City of Mexico, Ancient Tenochtitlan of the Aztecs
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- tiff scanned file from original glass slide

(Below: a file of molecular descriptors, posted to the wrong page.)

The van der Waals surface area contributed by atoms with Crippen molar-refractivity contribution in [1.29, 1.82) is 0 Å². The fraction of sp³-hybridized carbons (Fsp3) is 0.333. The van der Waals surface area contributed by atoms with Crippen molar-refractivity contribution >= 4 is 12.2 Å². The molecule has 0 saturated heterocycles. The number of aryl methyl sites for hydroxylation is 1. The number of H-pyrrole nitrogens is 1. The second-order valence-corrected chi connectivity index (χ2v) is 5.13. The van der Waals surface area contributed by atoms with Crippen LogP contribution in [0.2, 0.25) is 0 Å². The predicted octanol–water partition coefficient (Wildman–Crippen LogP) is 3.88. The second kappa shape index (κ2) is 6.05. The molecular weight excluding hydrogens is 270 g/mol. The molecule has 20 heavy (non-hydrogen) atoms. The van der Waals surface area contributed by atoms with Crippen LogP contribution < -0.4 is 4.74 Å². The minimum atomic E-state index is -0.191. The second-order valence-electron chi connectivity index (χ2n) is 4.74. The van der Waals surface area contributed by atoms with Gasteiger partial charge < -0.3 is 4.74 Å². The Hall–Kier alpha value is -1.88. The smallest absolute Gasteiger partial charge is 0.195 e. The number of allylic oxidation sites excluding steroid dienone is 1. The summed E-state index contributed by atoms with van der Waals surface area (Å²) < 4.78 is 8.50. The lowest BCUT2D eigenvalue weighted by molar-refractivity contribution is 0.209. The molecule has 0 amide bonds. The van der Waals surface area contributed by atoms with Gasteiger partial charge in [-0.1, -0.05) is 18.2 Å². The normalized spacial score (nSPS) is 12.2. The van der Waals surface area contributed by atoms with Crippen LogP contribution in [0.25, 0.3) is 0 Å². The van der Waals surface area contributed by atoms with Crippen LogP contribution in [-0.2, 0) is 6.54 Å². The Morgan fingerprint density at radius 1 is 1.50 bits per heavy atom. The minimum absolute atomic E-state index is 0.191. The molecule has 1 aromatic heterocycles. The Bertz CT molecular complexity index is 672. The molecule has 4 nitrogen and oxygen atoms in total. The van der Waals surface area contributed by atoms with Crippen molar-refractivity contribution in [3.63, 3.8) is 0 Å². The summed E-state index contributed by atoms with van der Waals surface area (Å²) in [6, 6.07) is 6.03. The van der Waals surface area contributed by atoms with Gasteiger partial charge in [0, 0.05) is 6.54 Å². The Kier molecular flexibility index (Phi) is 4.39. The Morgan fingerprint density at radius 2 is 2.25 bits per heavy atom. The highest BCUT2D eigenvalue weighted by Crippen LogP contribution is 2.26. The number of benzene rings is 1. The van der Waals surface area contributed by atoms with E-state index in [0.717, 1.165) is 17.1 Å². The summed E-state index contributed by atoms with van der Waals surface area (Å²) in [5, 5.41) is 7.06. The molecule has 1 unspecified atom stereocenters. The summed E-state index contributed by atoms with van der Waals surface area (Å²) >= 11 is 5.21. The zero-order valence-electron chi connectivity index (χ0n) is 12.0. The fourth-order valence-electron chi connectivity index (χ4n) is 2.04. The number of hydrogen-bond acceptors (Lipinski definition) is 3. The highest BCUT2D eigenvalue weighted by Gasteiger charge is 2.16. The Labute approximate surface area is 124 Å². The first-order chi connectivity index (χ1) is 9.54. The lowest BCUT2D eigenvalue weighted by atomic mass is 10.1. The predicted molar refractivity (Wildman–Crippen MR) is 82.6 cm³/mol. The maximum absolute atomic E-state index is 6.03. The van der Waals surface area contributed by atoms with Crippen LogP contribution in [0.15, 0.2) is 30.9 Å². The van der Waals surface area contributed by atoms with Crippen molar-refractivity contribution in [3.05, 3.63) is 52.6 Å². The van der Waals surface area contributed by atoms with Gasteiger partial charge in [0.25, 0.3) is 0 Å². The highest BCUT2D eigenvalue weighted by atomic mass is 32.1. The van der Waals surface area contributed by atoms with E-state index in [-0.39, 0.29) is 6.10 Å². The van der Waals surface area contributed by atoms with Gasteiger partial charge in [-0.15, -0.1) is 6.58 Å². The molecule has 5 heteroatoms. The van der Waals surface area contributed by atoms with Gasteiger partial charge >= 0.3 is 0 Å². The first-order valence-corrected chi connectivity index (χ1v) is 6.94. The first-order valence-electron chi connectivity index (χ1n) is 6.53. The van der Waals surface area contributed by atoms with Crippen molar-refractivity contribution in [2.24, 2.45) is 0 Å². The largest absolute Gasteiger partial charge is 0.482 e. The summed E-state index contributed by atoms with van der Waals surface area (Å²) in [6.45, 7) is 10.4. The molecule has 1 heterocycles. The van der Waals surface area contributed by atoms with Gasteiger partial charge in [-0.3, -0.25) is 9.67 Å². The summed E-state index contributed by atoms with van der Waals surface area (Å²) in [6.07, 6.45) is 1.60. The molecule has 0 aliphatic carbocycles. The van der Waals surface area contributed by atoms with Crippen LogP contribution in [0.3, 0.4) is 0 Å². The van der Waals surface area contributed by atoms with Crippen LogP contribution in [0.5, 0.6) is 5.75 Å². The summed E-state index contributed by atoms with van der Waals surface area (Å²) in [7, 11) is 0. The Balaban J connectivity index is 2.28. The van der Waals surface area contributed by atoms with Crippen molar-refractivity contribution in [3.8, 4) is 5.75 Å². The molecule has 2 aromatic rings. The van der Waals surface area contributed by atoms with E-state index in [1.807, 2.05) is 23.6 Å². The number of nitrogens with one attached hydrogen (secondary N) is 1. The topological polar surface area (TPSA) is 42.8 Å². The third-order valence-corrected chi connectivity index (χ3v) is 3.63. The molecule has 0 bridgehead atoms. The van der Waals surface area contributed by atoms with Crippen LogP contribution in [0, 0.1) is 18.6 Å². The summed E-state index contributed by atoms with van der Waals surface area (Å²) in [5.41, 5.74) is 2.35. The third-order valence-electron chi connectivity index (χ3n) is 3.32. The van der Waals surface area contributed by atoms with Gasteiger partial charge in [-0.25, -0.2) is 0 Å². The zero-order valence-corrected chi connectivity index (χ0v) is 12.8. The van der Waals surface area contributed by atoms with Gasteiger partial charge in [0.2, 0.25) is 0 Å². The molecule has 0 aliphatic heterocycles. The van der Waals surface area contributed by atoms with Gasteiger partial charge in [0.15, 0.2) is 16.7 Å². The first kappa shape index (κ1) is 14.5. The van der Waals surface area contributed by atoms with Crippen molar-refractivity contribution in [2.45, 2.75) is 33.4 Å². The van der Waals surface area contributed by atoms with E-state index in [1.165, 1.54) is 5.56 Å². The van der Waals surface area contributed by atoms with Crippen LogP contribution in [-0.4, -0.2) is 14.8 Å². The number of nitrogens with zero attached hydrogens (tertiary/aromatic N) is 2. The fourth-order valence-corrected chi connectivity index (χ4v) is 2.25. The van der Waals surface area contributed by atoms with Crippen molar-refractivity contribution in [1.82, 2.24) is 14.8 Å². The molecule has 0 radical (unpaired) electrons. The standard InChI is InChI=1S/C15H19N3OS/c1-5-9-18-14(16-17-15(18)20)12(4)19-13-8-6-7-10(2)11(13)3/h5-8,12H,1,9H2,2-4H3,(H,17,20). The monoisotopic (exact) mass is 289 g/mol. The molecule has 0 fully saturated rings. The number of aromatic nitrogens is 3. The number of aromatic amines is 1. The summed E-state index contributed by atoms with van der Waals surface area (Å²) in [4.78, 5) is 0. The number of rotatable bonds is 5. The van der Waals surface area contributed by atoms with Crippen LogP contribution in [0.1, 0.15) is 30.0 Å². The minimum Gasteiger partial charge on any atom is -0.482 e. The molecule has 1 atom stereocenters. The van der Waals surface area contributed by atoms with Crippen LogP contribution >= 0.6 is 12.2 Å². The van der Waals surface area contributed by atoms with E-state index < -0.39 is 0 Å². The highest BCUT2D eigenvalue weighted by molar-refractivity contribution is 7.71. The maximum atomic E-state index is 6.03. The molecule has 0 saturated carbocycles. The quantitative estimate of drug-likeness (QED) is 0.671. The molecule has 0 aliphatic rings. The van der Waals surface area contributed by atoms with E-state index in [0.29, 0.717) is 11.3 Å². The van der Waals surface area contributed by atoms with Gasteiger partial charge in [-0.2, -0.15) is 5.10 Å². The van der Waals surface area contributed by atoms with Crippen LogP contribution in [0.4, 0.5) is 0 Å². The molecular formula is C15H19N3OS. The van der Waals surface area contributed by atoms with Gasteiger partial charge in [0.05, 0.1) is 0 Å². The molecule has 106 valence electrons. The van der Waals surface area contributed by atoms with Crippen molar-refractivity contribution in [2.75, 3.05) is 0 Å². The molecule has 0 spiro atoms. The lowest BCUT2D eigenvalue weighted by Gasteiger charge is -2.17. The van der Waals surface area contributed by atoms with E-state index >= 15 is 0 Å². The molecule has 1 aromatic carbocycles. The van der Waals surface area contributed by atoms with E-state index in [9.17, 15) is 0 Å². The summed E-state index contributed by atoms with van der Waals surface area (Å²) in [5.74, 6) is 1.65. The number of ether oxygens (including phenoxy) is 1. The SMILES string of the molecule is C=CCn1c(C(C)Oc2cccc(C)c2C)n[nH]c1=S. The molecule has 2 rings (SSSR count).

- The city of Mexico is the capital of Mexico, and the chief city in North America south of the Rio Grande. By rail it is 263 miles west of Vera Cruz, and 965 miles in a direct line southeast from El Paso. The city lies in a beautiful valley, 7,850 feet above sea level. The valley is bowl-shaped, and is surrounded by mountains. The federal district in which the city is built is about 4 times as large as the District of Columbia. But the city itself is from 15 to 20 square miles in area. It has a population of 475,000. The modern City of Mexico is built upon the ruins of another famous city of Mexico. You are standing here in the cathedral which is built on the spot where the Aztecs had their temple of worship. It was the Aztecs who first selected this as the site of their capital city. This powerful tribe settled on the marshy islands near the western shores of Lake Texcoco, in 1318. Here they began their city. Their temple they called Tenochtitlan. It was built on the ground that the cathedral now occupies. They later named the city Mexitli, after their god of war. During the reign of their 10 kings, they built a fine city, great highways, and cultivated the land near by. In 1521 Cortes, the Spanish explorer, defeated the Aztecs in a decisive battle, and slaughtered a large number of the people. From that date until 1821, the Spanish controlled the city, and the country. Then Mexico became a republic. The City of Mexico is probably the oldest city on the continent. It is interesting not only for its history, but for its beauty as well. It is naturally well located. This location has been improved, particularly by building broad avenues. The chief of these are shaded by rows of trees. Keystone ID: 10803 Note: All titles, descriptions, and location coordinates are from the original Keystone Slide documentation as supplied by the Keystone View Company. No text has been edited or changed.
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